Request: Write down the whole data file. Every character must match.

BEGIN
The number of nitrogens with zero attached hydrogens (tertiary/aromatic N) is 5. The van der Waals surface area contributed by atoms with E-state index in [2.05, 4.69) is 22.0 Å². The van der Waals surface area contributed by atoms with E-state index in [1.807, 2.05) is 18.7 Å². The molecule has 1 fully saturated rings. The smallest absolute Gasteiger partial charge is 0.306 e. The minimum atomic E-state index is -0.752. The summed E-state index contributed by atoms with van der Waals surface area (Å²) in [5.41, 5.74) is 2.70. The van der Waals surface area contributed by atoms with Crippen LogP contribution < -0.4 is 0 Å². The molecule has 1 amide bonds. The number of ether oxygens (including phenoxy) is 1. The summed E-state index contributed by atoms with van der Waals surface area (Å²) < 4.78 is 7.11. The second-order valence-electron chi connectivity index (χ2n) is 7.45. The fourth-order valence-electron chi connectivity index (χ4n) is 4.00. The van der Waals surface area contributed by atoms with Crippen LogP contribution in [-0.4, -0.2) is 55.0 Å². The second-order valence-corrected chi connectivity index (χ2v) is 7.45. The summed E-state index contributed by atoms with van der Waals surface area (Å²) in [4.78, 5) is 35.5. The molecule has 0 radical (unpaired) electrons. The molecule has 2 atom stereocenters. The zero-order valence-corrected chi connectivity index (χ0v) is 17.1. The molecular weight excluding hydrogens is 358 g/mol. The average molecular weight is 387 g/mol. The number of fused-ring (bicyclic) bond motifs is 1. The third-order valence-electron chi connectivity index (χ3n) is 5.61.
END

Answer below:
The number of nitrogens with zero attached hydrogens (tertiary/aromatic N) is 5. The van der Waals surface area contributed by atoms with E-state index in [2.05, 4.69) is 22.0 Å². The van der Waals surface area contributed by atoms with E-state index in [1.807, 2.05) is 18.7 Å². The molecule has 1 fully saturated rings. The smallest absolute Gasteiger partial charge is 0.306 e. The minimum atomic E-state index is -0.752. The summed E-state index contributed by atoms with van der Waals surface area (Å²) in [5.41, 5.74) is 2.70. The van der Waals surface area contributed by atoms with Crippen LogP contribution < -0.4 is 0 Å². The molecule has 1 amide bonds. The number of ether oxygens (including phenoxy) is 1. The summed E-state index contributed by atoms with van der Waals surface area (Å²) < 4.78 is 7.11. The second-order valence-electron chi connectivity index (χ2n) is 7.45. The fourth-order valence-electron chi connectivity index (χ4n) is 4.00. The van der Waals surface area contributed by atoms with Crippen LogP contribution in [-0.4, -0.2) is 55.0 Å². The second-order valence-corrected chi connectivity index (χ2v) is 7.45. The summed E-state index contributed by atoms with van der Waals surface area (Å²) in [4.78, 5) is 35.5. The molecule has 0 radical (unpaired) electrons. The molecule has 2 atom stereocenters. The zero-order valence-corrected chi connectivity index (χ0v) is 17.1. The molecular weight excluding hydrogens is 358 g/mol. The average molecular weight is 387 g/mol. The number of fused-ring (bicyclic) bond motifs is 1. The third-order valence-electron chi connectivity index (χ3n) is 5.61.